Using Ambiguity Detection to Streamline Linguistic Annotation
Wajdi Zaghouani | Abdelati Hawwari | Sawsan Alqahtani | Houda Bouamor | Mahmoud Ghoneim | Mona Diab | Kemal Oflazer
Proceedings of the Workshop on Computational Linguistics for Linguistic Complexity (CL4LC)

Arabic writing is typically underspecified for short vowels and other markups, referred to as diacritics. In addition to the lexical ambiguity exhibited in most languages, the lack of diacritics in written Arabic adds another layer of ambiguity which is an artifact of the orthography. In this paper, we present the details of three annotation experimental conditions designed to study the impact of automatic ambiguity detection, on annotation speed and quality in a large scale annotation project.

Investigating the Impact of Various Partial Diacritization Schemes on Arabic-English Statistical Machine Translation
Sawsan Alqahtani | Mahmoud Ghoneim | Mona Diab
Conferences of the Association for Machine Translation in the Americas: MT Researchers' Track

Most diacritics in Arabic represent short vowels. In Arabic orthography, such diacritics are considered optional. The absence of these diacritics naturally leads to significant word ambiguity to top the inherent ambiguity present in fully diacritized words. Word ambiguity is a significant impediment for machine translation. Despite the ambiguity presented by lack of diacritization, context helps ameliorate the situation. Identifying the appropriate amount of diacritic restoration to reduce word sense ambiguity in the context of machine translation is the object of this paper. Diacritic marks help reduce the number of possible lexical word choices assigned to a source word which leads to better quality translated sentences. We investigate a variety of (linguistically motivated) partial diacritization schemes that preserve some of the semantics that in essence complement the implicit contextual information present in the sentences. We also study the effect of training data size and report results on three standard test sets that represent a combination of different genres. The results show statistically significant improvements for some schemes compared to two baselines: text with no diacritics (the typical writing system adopted for Arabic) and text that is fully diacritized.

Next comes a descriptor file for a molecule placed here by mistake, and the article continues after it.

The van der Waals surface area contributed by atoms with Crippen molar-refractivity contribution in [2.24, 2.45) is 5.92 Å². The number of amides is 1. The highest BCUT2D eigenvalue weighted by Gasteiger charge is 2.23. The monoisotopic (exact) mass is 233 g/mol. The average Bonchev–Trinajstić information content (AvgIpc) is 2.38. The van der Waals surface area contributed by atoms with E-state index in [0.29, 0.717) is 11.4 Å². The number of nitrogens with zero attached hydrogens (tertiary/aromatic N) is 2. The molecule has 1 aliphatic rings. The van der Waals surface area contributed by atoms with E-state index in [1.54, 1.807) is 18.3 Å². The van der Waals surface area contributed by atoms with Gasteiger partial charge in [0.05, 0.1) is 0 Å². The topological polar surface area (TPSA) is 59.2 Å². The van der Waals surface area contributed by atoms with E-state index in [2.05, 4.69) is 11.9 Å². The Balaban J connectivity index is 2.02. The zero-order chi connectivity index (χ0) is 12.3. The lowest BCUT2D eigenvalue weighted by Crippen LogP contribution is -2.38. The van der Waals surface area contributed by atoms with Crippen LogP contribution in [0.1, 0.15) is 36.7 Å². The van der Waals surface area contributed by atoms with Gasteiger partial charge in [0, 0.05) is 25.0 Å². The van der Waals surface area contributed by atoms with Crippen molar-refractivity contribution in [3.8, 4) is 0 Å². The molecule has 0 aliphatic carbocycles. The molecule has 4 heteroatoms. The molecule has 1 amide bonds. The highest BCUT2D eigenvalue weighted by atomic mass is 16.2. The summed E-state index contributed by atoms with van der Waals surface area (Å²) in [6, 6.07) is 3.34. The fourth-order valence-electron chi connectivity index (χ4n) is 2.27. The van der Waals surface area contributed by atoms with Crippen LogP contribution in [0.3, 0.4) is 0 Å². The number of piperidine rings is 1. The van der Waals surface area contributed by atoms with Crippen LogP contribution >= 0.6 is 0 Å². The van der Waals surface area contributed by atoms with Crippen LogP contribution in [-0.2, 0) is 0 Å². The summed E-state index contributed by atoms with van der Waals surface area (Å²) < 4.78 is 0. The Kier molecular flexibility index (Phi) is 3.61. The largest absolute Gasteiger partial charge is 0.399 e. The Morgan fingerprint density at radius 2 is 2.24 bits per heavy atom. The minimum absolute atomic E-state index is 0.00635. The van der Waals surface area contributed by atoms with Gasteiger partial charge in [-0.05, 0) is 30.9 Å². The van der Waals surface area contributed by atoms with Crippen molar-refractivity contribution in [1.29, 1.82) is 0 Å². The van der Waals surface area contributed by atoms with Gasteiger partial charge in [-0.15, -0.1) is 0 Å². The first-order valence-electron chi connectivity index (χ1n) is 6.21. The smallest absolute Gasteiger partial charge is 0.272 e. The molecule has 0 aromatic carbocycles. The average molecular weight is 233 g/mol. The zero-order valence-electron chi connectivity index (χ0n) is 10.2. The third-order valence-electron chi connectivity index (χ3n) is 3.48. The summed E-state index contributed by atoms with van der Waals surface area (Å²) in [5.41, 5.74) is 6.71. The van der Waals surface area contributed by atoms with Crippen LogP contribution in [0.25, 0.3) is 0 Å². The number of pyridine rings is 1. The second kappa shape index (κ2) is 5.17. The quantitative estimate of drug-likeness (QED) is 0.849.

Guidelines and Framework for a Large Scale Arabic Diacritized Corpus
Wajdi Zaghouani | Houda Bouamor | Abdelati Hawwari | Mona Diab | Ossama Obeid | Mahmoud Ghoneim | Sawsan Alqahtani | Kemal Oflazer
Proceedings of the Tenth International Conference on Language Resources and Evaluation (LREC'16)

This paper presents the annotation guidelines developed as part of an effort to create a large scale manually diacritized corpus for various Arabic text genres. The target size of the annotated corpus is 2 million words. We summarize the guidelines and describe issues encountered during the training of the annotators. We also discuss the challenges posed by the complexity of the Arabic language and how they are addressed. Finally, we present the diacritization annotation procedure and detail the quality of the resulting annotations.